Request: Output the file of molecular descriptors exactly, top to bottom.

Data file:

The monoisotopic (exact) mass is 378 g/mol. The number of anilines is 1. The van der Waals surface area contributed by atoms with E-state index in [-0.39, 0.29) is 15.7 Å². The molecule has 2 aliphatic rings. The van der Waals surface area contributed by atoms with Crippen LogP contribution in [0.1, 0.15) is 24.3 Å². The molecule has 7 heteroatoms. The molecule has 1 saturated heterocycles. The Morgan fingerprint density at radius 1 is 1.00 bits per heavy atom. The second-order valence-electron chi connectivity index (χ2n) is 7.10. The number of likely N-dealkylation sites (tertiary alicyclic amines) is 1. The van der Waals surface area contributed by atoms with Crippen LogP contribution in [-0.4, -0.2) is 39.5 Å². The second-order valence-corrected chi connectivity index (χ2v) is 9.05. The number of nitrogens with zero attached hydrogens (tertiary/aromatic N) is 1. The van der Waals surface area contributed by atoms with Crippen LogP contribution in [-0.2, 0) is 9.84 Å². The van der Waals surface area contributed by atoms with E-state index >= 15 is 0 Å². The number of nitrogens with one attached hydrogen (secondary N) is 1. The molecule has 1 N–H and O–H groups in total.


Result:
The monoisotopic (exact) mass is 378 g/mol. The number of anilines is 1. The van der Waals surface area contributed by atoms with E-state index in [-0.39, 0.29) is 15.7 Å². The molecule has 2 aliphatic rings. The van der Waals surface area contributed by atoms with Crippen LogP contribution in [0.1, 0.15) is 24.3 Å². The molecule has 7 heteroatoms. The molecule has 1 saturated heterocycles. The Morgan fingerprint density at radius 1 is 1.00 bits per heavy atom. The second-order valence-electron chi connectivity index (χ2n) is 7.10. The number of likely N-dealkylation sites (tertiary alicyclic amines) is 1. The van der Waals surface area contributed by atoms with Crippen LogP contribution in [-0.4, -0.2) is 39.5 Å². The second-order valence-corrected chi connectivity index (χ2v) is 9.05. The number of nitrogens with zero attached hydrogens (tertiary/aromatic N) is 1. The van der Waals surface area contributed by atoms with Crippen LogP contribution in [-0.2, 0) is 9.84 Å². The van der Waals surface area contributed by atoms with E-state index >= 15 is 0 Å². The number of nitrogens with one attached hydrogen (secondary N) is 1. The molecule has 1 N–H and O–H groups in total.